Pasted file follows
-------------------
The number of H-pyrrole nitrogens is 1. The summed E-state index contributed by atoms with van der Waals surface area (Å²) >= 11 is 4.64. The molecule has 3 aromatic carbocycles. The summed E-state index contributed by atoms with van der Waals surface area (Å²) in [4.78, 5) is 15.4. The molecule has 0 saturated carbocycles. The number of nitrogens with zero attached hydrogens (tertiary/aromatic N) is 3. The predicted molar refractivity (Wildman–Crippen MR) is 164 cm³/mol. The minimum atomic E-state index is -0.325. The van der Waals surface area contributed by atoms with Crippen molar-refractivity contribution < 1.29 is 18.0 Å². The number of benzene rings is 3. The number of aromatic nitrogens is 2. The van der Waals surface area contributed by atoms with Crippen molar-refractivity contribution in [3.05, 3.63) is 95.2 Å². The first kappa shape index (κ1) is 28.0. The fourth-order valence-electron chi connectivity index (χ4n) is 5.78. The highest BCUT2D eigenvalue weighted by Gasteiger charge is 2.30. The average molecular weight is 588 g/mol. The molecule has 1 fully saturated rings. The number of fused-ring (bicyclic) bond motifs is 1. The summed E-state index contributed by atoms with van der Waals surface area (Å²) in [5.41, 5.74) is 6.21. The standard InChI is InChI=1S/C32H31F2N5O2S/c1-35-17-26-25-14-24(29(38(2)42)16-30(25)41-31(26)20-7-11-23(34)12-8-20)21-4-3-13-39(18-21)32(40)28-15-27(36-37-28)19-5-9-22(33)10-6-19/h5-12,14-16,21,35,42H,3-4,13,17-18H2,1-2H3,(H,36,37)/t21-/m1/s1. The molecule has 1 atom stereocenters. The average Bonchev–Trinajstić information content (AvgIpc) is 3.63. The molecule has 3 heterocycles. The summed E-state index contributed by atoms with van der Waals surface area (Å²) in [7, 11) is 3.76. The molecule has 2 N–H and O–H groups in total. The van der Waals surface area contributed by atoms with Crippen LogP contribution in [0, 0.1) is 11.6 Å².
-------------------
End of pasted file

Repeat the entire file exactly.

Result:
The number of H-pyrrole nitrogens is 1. The summed E-state index contributed by atoms with van der Waals surface area (Å²) >= 11 is 4.64. The molecule has 3 aromatic carbocycles. The summed E-state index contributed by atoms with van der Waals surface area (Å²) in [4.78, 5) is 15.4. The molecule has 0 saturated carbocycles. The number of nitrogens with zero attached hydrogens (tertiary/aromatic N) is 3. The predicted molar refractivity (Wildman–Crippen MR) is 164 cm³/mol. The minimum atomic E-state index is -0.325. The van der Waals surface area contributed by atoms with Crippen molar-refractivity contribution < 1.29 is 18.0 Å². The number of benzene rings is 3. The number of aromatic nitrogens is 2. The van der Waals surface area contributed by atoms with Crippen molar-refractivity contribution in [3.05, 3.63) is 95.2 Å². The first kappa shape index (κ1) is 28.0. The fourth-order valence-electron chi connectivity index (χ4n) is 5.78. The highest BCUT2D eigenvalue weighted by Gasteiger charge is 2.30. The average molecular weight is 588 g/mol. The molecule has 1 fully saturated rings. The number of fused-ring (bicyclic) bond motifs is 1. The summed E-state index contributed by atoms with van der Waals surface area (Å²) in [5.41, 5.74) is 6.21. The standard InChI is InChI=1S/C32H31F2N5O2S/c1-35-17-26-25-14-24(29(38(2)42)16-30(25)41-31(26)20-7-11-23(34)12-8-20)21-4-3-13-39(18-21)32(40)28-15-27(36-37-28)19-5-9-22(33)10-6-19/h5-12,14-16,21,35,42H,3-4,13,17-18H2,1-2H3,(H,36,37)/t21-/m1/s1. The molecule has 1 atom stereocenters. The average Bonchev–Trinajstić information content (AvgIpc) is 3.63. The molecule has 3 heterocycles. The summed E-state index contributed by atoms with van der Waals surface area (Å²) in [7, 11) is 3.76. The molecule has 2 N–H and O–H groups in total. The van der Waals surface area contributed by atoms with Crippen LogP contribution in [0, 0.1) is 11.6 Å².